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Site Descriptions
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Site 1: The “Latitude Dependent Mantle” (LDM) deposit and gully are located within the
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fresh ~3 km diameter Tivat impact crater in Noachis Terra. The deposit is restricted to the
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pole-facing half of both the interior and exterior crater walls and displays polygonal
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patterning (Fig. S1). The deposit does not extend up to the crater rim and is covered by
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boulders, which seem to have been shed from the crater rim. Smaller gullies are located on
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the west-facing and north-west facing interior crater walls, which do not incise into
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polygonally patterned LDM. The gully studied is almost entirely constrained within the
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LDM, with some evidence for contribution from the non-mantled crater wall in the
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easternmost portion.
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Site 2: The LDM deposit and gully are located inside a 1.6 km impact into the southeast-
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facing slope of the Nereidum Montes on the northern rim of the Argyre impact basin. Slopes
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of all orientations are covered by a mantling material at this location and the summits are free
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from mantling [Raack et al., 2012]. The material inside of the study-crater is distinguishable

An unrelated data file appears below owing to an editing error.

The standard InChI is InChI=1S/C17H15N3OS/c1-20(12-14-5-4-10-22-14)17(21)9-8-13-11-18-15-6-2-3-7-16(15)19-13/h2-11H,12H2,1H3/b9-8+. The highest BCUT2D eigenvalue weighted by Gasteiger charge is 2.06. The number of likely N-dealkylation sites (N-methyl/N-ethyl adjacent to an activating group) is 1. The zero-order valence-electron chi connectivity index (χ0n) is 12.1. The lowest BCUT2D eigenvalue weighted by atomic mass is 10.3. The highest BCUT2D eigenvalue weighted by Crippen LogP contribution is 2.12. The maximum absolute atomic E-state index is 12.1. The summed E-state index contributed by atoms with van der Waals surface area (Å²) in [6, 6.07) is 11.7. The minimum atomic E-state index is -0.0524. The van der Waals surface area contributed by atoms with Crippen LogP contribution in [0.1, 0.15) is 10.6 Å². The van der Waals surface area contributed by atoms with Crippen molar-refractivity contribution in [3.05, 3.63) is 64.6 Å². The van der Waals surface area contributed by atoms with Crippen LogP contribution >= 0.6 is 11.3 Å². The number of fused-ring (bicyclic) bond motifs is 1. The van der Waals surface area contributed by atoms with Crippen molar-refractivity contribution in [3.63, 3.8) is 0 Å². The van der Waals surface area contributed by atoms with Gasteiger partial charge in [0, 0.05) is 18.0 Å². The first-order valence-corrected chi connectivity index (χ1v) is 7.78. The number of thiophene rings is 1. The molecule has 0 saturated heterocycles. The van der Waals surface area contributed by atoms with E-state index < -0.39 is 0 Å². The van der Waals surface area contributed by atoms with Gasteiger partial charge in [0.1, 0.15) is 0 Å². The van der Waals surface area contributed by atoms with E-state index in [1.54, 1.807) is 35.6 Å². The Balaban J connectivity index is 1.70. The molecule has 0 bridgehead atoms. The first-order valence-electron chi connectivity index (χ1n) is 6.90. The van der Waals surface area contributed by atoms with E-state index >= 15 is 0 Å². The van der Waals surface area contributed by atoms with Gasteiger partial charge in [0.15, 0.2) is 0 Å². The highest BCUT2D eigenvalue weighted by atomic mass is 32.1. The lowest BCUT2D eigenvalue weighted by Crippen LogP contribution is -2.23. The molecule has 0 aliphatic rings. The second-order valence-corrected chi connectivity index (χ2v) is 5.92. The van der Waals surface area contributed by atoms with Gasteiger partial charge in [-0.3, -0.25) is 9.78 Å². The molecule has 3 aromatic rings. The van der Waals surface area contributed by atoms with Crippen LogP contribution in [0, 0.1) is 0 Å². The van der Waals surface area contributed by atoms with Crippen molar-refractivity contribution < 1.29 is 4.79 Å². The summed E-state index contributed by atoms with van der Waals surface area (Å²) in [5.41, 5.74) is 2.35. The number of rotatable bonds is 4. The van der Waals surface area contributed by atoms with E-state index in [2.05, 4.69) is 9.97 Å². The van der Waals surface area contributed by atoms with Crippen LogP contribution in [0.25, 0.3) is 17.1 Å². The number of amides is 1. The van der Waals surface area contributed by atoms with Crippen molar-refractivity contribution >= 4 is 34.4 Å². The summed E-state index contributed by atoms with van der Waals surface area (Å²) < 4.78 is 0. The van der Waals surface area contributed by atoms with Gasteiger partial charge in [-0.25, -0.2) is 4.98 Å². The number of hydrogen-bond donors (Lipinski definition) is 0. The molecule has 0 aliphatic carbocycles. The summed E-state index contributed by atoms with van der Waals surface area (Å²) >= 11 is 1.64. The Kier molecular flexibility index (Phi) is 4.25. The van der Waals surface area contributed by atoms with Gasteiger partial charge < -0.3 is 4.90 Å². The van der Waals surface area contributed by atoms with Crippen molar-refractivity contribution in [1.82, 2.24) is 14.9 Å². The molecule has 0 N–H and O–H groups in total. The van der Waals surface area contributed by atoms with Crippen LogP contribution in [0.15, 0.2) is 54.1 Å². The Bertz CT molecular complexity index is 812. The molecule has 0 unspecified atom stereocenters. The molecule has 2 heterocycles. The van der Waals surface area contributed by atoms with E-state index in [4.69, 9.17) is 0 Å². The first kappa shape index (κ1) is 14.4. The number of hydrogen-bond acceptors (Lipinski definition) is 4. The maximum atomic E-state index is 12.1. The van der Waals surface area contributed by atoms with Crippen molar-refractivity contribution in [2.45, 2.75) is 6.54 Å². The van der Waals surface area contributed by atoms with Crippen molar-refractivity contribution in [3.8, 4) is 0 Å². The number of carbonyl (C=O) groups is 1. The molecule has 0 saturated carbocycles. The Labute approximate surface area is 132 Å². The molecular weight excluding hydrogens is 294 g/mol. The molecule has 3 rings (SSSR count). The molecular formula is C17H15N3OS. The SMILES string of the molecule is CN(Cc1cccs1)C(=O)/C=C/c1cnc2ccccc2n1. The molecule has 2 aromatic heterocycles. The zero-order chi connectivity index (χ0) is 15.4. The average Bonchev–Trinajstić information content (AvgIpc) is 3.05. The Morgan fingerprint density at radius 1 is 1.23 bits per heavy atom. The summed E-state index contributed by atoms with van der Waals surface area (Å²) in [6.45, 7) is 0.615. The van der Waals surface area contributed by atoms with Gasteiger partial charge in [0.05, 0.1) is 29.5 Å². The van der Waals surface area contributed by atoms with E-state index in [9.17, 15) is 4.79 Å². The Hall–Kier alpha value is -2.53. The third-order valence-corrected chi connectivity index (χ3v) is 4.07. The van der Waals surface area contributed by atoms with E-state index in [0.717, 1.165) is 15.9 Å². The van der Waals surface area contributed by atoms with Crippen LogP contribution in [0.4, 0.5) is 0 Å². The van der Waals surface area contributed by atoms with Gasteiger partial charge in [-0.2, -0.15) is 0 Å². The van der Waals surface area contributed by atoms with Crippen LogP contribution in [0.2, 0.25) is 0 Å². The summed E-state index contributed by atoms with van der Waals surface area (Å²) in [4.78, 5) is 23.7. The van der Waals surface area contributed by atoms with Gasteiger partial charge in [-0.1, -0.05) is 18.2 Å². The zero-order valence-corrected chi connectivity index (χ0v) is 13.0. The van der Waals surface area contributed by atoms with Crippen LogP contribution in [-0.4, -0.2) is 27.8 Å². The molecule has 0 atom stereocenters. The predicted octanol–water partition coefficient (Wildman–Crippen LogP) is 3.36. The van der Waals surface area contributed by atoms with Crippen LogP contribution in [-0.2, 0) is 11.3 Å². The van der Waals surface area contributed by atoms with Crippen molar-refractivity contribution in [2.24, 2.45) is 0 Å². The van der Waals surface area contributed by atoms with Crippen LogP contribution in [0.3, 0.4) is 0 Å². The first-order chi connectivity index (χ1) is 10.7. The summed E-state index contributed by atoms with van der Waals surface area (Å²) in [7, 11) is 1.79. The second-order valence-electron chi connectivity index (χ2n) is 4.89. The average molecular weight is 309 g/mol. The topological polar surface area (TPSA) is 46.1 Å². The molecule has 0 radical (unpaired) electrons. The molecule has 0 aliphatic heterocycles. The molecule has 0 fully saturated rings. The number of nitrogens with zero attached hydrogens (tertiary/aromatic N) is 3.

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from these other mantles as it displays polygonal patterning, hence we interpret it as LDM
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(Fig. S1). To the southeast and southwest of, and topographically lower than, the crater there
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are arcuate ridges. The gully is contained within the LDM, but some rills extend from its
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upper-edge, suggesting a possible contribution from the exposed crater rim. The deposits of
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the gully are bright compared to the surrounding terrain, similar to deposits which have
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appeared on other gullies in the last few decades [McEwen et al., 2007], however these
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deposits are visible in the earliest image dating from 2004 (Mars Orbiter Camera R13/04753).
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Site 3: The LDM deposit and gullies are located on the pole-facing slope of a 28 km diameter
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impact crater, which is flat-floored and lacks an ejecta blanket or raised rim typical of
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Noachian aged impacts [Craddock and Maxwell, 1993]. The gullies in this crater were
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studied by Parsons and Nimmo [2010] and the LDM deposit extends for at least 18 km
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laterally along the crater wall. The LDM superposes another mantling unit located at the base
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of the crater wall. The underlying unit is pitted at the decametre-scale at its margins and is
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smooth otherwise, with no polygonisation. The LDM here has downslope lineations similar
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to those exhibited by the LDM studied in Schon and Head [2011] and polygons are expressed